National Green Banks in Developing Countries: Scaling Up Private Finance to Achieve Paris Climate Goals
The Coalition for Green Capital (CGC), with support from the Hewlett Foundation, published this July 2017 paper exploring how the Green Bank model can be implemented in emerging markets to help achieve national climate goals. The paper examines how Green Banks (either purpose-built entities or adaptations of existing institutions) can be effective in channeling investment from carbon to clean in emerging economies and in driving global clean energy investment to the scale required to achieve international climate goals.
With the Paris agreement in place, the burden of climate action has shifted from international discussion to nation-specific implementation. And with that shift it becomes clear that far more investment, primarily from the private sector, will be needed to meet local climate goals and Nationally Determined Contributions (NDCs). Existing climate policies and investment pledges are projected to yield far less global climate investment than what is needed to keep temperature rise below two degrees Celsius. There is a $27 trillion investment shortfall that must be filled. New approaches are needed to drive private investment at unprecedented scale, and quickly.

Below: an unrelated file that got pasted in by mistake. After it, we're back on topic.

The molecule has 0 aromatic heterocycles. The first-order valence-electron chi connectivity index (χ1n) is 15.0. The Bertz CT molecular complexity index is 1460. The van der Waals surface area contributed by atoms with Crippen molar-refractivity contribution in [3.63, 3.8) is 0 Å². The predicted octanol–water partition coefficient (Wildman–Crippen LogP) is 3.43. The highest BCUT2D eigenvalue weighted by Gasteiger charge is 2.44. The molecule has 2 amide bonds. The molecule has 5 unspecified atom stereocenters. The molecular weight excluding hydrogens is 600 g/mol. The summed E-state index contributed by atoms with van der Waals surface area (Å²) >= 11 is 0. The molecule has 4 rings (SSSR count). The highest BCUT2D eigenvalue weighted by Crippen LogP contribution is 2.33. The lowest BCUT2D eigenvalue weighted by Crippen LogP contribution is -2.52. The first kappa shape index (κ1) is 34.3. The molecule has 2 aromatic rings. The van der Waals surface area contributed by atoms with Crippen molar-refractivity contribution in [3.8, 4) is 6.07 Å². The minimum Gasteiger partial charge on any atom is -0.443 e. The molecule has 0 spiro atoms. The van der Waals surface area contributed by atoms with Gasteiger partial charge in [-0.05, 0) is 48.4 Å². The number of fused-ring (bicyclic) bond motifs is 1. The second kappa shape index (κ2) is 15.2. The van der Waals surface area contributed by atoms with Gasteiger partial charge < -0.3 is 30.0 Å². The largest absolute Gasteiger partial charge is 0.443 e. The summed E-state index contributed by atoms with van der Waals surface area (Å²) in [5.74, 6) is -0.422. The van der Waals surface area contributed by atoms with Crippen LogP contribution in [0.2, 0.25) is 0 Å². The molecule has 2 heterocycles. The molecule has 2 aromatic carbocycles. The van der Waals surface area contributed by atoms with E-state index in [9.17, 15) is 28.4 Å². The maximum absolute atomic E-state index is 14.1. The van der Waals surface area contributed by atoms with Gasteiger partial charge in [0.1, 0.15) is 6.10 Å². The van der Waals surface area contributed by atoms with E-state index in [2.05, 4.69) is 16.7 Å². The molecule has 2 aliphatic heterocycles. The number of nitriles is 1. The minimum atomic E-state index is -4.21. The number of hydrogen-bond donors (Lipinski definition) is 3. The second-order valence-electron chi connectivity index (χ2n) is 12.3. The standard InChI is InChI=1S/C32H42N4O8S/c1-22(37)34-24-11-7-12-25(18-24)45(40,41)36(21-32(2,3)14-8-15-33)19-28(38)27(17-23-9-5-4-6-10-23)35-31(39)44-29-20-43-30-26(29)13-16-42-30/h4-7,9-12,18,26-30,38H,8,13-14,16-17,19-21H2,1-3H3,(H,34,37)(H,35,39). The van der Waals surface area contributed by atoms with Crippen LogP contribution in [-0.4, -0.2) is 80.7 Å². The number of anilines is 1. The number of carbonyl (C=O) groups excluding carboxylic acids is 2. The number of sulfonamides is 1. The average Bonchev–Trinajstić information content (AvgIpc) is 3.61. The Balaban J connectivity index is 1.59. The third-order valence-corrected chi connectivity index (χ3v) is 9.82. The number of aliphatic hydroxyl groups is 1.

National Green Banks can be developed around the world to address critical market gaps and drive public and private climate investment. Green Banks are public-purpose finance institutions dedicated to green investment, embodying the pure focus and local market-oriented approach needed to fill the investment shortfall. In multiple countries, Green Banks have successfully driven investment into clean energy infrastructure in their local markets. Green Banks are designed to maximize total investment, using limited public funds to leverage far greater private investment. By developing innovative finance and market development solutions, Green Banks address barriers that currently restrict clean energy market growth.